I'm not suggesting that there aren't awful levels of violence here in Honduras because there are and it's only gotten worse in the past few years. It also seems to affect the poor the most - while no one is truly insulated from the dangers here, the rich can at least send their children to gated and protected private schools in cars driven by armed chauffeurs. They utilize body guards and have high walls and electric fences around their mansions and private clubs. I don't begrudge them these things; they're necessary and even still gangs find ways to kidnap, hold for ransom and murder the upper-class. The poor though are truly at the mercy of the gangs and brutes and it's not uncommon to hear of gang members as young as 14 controlling an entire public school (teachers and security guards included), or for gang members to enter a classroom and execute a rival in front of the entire class. Their neighborhoods too are overrun by either gangs, narco-traffickers or petty thieves and so many, rightfully fear for their lives if they don't play by the rules the gangs set. Just so we're clear, the police here and government security more generally, is completely useless and inept and very often corrupt and in cahoots with the gangs and narcos. We don't live in a war-zone here though, and the day-to-day for many is pleasant, albeit impoverished in every sense of the word. The poor especially though do not see the world with any amount of optimism and so when violence, injustice and extortion do befall them, they take it in-stride as part of the inevitable curse of being poor in Honduras. My point though is this; murder, abuse and injustice in all their forms are part of everyday life in Honduras, at levels most Americans would not tolerate for a single day. It's awful but it's nothing new. Violence of this sort had been occurring long before I arrived here in 2008 and while it's not something that the general populace likes, they tolerate it and adapt to it for lack of any other options. I would suggest then that violence and gang activity alone are not the prime motives for children to leave Honduras.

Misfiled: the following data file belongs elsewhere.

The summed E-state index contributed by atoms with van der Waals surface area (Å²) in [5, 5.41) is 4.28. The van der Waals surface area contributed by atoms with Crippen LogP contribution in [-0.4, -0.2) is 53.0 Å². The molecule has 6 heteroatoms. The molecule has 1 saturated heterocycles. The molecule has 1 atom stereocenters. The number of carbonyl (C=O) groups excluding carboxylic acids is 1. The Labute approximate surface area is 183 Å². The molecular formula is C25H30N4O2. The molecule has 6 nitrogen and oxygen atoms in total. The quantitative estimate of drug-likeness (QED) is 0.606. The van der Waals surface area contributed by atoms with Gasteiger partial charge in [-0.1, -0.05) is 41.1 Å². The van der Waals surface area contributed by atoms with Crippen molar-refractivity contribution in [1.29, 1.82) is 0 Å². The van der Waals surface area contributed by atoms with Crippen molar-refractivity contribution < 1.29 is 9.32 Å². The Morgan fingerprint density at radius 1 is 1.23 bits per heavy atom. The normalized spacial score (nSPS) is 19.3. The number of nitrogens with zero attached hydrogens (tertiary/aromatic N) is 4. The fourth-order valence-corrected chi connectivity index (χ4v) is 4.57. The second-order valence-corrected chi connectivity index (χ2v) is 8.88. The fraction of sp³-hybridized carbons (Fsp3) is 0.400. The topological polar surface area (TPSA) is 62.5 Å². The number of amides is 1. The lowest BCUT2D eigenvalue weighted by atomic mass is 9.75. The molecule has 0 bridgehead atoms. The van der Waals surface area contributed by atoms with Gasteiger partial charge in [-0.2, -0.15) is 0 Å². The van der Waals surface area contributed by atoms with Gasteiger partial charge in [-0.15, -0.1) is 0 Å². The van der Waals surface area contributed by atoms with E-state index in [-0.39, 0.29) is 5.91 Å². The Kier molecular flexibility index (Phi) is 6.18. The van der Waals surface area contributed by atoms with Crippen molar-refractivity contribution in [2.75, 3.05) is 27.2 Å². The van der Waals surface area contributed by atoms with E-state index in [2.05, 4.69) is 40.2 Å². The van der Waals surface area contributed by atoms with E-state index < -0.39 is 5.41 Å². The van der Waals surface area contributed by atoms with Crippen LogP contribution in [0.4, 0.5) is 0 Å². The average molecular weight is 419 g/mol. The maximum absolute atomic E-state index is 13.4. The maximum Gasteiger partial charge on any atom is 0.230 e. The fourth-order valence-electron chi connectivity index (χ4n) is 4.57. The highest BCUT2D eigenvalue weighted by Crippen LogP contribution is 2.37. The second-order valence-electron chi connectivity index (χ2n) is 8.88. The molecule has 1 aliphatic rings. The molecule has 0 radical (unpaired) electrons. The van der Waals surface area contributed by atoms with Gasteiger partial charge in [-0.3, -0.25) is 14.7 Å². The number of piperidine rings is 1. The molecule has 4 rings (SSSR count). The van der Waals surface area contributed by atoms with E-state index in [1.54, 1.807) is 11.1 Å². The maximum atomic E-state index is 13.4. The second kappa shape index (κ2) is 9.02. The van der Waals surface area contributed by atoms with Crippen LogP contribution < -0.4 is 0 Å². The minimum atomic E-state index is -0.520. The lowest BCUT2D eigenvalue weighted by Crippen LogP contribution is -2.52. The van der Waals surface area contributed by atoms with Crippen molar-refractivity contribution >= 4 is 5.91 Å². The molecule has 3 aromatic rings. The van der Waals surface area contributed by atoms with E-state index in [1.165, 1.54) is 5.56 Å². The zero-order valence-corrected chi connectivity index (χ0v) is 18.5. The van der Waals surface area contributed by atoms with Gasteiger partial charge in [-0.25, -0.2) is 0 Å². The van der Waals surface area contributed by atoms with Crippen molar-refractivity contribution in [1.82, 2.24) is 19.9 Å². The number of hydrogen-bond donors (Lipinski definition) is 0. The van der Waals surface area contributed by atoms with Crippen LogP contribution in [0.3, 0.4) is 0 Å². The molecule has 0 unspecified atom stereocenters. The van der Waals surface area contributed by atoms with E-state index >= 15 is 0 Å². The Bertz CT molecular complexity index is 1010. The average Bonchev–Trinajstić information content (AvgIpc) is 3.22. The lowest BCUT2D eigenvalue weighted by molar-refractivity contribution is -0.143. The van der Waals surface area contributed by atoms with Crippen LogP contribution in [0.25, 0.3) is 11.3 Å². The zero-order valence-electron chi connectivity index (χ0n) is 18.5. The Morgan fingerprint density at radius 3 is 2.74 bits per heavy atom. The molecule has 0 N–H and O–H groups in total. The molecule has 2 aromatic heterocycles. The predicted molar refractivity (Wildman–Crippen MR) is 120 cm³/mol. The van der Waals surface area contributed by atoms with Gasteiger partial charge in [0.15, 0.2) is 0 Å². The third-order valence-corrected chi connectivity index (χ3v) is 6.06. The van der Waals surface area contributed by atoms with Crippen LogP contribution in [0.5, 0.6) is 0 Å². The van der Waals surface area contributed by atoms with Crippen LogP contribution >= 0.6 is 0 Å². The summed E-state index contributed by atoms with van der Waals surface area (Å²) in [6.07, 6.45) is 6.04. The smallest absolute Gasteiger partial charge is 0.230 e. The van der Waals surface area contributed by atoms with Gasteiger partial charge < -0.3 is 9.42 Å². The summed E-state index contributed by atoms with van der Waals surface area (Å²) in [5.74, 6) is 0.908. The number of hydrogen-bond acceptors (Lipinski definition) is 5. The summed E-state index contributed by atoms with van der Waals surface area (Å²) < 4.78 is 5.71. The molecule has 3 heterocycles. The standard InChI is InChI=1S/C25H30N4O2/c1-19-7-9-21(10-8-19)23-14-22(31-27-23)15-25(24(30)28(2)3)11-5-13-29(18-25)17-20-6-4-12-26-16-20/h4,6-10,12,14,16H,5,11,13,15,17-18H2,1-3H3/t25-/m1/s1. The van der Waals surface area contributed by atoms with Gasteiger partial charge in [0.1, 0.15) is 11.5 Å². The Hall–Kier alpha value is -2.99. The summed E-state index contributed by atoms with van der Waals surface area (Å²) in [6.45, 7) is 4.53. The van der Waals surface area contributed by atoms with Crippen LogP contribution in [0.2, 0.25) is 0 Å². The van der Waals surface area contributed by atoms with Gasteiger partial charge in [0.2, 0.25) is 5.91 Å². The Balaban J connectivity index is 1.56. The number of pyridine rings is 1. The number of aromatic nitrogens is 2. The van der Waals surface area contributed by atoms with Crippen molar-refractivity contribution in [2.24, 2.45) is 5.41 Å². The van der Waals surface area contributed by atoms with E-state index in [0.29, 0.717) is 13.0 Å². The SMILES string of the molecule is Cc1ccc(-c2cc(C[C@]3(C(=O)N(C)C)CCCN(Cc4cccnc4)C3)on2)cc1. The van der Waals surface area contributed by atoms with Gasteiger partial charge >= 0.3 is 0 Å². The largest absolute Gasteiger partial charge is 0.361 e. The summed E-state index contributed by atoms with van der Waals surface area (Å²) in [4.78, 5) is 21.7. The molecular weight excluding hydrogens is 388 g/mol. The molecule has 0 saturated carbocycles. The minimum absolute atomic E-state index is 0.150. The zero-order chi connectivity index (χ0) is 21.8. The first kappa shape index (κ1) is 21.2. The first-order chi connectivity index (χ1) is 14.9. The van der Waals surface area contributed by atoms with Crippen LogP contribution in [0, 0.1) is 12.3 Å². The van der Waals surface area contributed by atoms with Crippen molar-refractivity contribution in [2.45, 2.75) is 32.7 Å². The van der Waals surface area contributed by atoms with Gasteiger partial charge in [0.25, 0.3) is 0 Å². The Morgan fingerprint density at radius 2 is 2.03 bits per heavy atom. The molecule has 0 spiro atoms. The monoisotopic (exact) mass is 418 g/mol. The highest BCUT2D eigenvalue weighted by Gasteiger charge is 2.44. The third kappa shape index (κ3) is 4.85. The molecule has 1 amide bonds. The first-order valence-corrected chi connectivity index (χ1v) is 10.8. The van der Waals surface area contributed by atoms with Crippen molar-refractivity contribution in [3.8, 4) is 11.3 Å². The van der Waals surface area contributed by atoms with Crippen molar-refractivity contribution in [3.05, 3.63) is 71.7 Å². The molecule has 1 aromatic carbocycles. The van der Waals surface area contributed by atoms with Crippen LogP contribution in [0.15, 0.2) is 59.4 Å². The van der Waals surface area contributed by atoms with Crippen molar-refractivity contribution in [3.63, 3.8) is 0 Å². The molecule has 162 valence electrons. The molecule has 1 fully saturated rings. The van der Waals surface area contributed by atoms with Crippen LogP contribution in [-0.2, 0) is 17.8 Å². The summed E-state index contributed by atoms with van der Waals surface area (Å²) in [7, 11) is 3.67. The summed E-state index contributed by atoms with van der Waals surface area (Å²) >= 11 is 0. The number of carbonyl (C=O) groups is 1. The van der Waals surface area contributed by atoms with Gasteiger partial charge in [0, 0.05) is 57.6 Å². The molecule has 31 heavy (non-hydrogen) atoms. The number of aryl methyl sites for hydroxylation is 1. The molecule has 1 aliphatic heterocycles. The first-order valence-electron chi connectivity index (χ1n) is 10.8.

On the street in La Ceiba if you talk to people about why they want to leave, the overwhelming response you hear is that they see no hope for a better future, no opportunity to improve their station in life, no means to support their family. Violence is always mentioned but always as a secondary factor. I just had dinner with two 13-year olds, when I asked them why they might like to leave here and head north they both replied that they have no hope for a better future here so why bother to stay. They're right, they don't - their families need them to work in order to survive so they'll never get an education and as a result, the only work they'll ever know is sorting and sifting through garbage or selling unripened bananas. Neither of them have ever experienced violence here; they've seen it to be sure, but never has it touched them personally, yet both have plans to leave for the United States this year. Duke spends his days hauling and laying cinder-block in order that his mother and three sisters can eat; he spends his weekends in high school in hopes of achieving something in this life beyond day-laboring. Yet at least once a week he reminds me of his desire to leave for the U.S. so that he can better support his family. I encourage him to stay, to finish out his studies, to put his faith in God that he might provide for them; but when he looks around Los Laureles and finds it devoid of half his childhood friends, all of whom are living and working and making good money in the U.S. he finds my advice hard to swallow. Duk has never been touched by violence.